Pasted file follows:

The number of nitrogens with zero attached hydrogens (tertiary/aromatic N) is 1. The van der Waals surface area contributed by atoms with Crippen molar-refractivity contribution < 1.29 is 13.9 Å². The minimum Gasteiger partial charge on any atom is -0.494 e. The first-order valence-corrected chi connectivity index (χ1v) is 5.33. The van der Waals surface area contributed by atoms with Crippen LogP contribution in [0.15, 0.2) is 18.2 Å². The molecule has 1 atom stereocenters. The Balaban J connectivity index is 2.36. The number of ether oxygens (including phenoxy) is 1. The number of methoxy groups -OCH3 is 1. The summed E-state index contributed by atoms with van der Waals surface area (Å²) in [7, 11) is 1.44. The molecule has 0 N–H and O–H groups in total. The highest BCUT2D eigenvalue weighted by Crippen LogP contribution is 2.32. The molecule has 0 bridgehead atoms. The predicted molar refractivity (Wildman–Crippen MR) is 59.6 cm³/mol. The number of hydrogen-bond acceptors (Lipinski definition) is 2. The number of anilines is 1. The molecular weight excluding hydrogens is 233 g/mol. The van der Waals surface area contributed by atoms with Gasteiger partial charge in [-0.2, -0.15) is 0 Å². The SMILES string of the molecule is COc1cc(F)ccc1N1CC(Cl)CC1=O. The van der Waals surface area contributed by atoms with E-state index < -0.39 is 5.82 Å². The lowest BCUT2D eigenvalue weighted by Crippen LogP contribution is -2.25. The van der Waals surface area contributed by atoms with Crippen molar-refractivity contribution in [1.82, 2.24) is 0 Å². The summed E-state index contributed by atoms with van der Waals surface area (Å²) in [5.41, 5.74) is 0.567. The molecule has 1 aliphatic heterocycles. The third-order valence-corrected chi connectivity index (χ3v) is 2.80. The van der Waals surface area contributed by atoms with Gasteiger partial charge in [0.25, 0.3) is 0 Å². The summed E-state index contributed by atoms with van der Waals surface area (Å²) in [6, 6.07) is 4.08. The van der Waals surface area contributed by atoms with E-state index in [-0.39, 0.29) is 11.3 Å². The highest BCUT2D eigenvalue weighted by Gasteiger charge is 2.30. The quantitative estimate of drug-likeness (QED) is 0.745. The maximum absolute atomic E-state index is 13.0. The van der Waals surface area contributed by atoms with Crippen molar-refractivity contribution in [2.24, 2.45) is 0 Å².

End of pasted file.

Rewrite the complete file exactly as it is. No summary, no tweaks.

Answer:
The number of nitrogens with zero attached hydrogens (tertiary/aromatic N) is 1. The van der Waals surface area contributed by atoms with Crippen molar-refractivity contribution < 1.29 is 13.9 Å². The minimum Gasteiger partial charge on any atom is -0.494 e. The first-order valence-corrected chi connectivity index (χ1v) is 5.33. The van der Waals surface area contributed by atoms with Crippen LogP contribution in [0.15, 0.2) is 18.2 Å². The molecule has 1 atom stereocenters. The Balaban J connectivity index is 2.36. The number of ether oxygens (including phenoxy) is 1. The number of methoxy groups -OCH3 is 1. The summed E-state index contributed by atoms with van der Waals surface area (Å²) in [7, 11) is 1.44. The molecule has 0 N–H and O–H groups in total. The highest BCUT2D eigenvalue weighted by Crippen LogP contribution is 2.32. The molecule has 0 bridgehead atoms. The predicted molar refractivity (Wildman–Crippen MR) is 59.6 cm³/mol. The number of hydrogen-bond acceptors (Lipinski definition) is 2. The number of anilines is 1. The molecular weight excluding hydrogens is 233 g/mol. The van der Waals surface area contributed by atoms with Gasteiger partial charge in [-0.2, -0.15) is 0 Å². The SMILES string of the molecule is COc1cc(F)ccc1N1CC(Cl)CC1=O. The van der Waals surface area contributed by atoms with E-state index < -0.39 is 5.82 Å². The lowest BCUT2D eigenvalue weighted by Crippen LogP contribution is -2.25. The van der Waals surface area contributed by atoms with Crippen molar-refractivity contribution in [1.82, 2.24) is 0 Å². The summed E-state index contributed by atoms with van der Waals surface area (Å²) in [5.41, 5.74) is 0.567. The molecule has 1 aliphatic heterocycles. The third-order valence-corrected chi connectivity index (χ3v) is 2.80. The van der Waals surface area contributed by atoms with Gasteiger partial charge in [0.25, 0.3) is 0 Å². The summed E-state index contributed by atoms with van der Waals surface area (Å²) in [6, 6.07) is 4.08. The van der Waals surface area contributed by atoms with E-state index in [-0.39, 0.29) is 11.3 Å². The highest BCUT2D eigenvalue weighted by Gasteiger charge is 2.30. The quantitative estimate of drug-likeness (QED) is 0.745. The maximum absolute atomic E-state index is 13.0. The van der Waals surface area contributed by atoms with Crippen molar-refractivity contribution in [2.24, 2.45) is 0 Å².